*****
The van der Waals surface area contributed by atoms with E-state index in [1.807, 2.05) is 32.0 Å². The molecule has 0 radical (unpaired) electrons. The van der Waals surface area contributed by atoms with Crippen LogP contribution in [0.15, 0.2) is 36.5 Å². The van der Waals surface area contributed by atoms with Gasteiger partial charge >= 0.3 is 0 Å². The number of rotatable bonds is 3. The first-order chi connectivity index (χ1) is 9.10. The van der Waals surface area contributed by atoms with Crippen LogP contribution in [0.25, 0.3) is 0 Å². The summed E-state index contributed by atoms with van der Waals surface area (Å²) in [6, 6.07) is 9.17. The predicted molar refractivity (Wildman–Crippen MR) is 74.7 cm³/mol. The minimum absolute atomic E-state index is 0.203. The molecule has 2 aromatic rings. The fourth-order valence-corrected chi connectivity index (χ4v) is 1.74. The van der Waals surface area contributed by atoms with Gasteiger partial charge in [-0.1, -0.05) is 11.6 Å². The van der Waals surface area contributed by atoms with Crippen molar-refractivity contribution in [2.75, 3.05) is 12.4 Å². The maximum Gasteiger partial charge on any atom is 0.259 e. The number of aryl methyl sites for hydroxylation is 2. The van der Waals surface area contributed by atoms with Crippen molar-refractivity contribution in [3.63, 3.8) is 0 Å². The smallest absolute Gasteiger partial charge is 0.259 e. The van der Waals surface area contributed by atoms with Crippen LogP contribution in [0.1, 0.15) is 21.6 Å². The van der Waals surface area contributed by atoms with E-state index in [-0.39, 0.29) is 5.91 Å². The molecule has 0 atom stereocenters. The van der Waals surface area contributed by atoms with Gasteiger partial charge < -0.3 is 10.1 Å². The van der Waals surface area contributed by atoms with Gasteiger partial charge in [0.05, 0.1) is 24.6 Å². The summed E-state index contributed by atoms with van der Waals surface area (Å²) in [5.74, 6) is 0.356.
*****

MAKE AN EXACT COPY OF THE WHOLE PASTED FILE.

The van der Waals surface area contributed by atoms with E-state index in [1.807, 2.05) is 32.0 Å². The molecule has 0 radical (unpaired) electrons. The van der Waals surface area contributed by atoms with Crippen LogP contribution in [0.15, 0.2) is 36.5 Å². The van der Waals surface area contributed by atoms with Gasteiger partial charge >= 0.3 is 0 Å². The number of rotatable bonds is 3. The first-order chi connectivity index (χ1) is 9.10. The van der Waals surface area contributed by atoms with Crippen LogP contribution in [0.25, 0.3) is 0 Å². The summed E-state index contributed by atoms with van der Waals surface area (Å²) in [6, 6.07) is 9.17. The predicted molar refractivity (Wildman–Crippen MR) is 74.7 cm³/mol. The minimum absolute atomic E-state index is 0.203. The molecule has 2 aromatic rings. The fourth-order valence-corrected chi connectivity index (χ4v) is 1.74. The van der Waals surface area contributed by atoms with Gasteiger partial charge in [-0.1, -0.05) is 11.6 Å². The van der Waals surface area contributed by atoms with Crippen molar-refractivity contribution in [2.75, 3.05) is 12.4 Å². The maximum Gasteiger partial charge on any atom is 0.259 e. The number of aryl methyl sites for hydroxylation is 2. The van der Waals surface area contributed by atoms with Crippen molar-refractivity contribution in [3.63, 3.8) is 0 Å². The smallest absolute Gasteiger partial charge is 0.259 e. The van der Waals surface area contributed by atoms with Crippen LogP contribution in [0.1, 0.15) is 21.6 Å². The van der Waals surface area contributed by atoms with E-state index in [-0.39, 0.29) is 5.91 Å². The molecule has 0 atom stereocenters. The van der Waals surface area contributed by atoms with Gasteiger partial charge < -0.3 is 10.1 Å². The van der Waals surface area contributed by atoms with Gasteiger partial charge in [0.05, 0.1) is 24.6 Å². The summed E-state index contributed by atoms with van der Waals surface area (Å²) in [5.74, 6) is 0.356.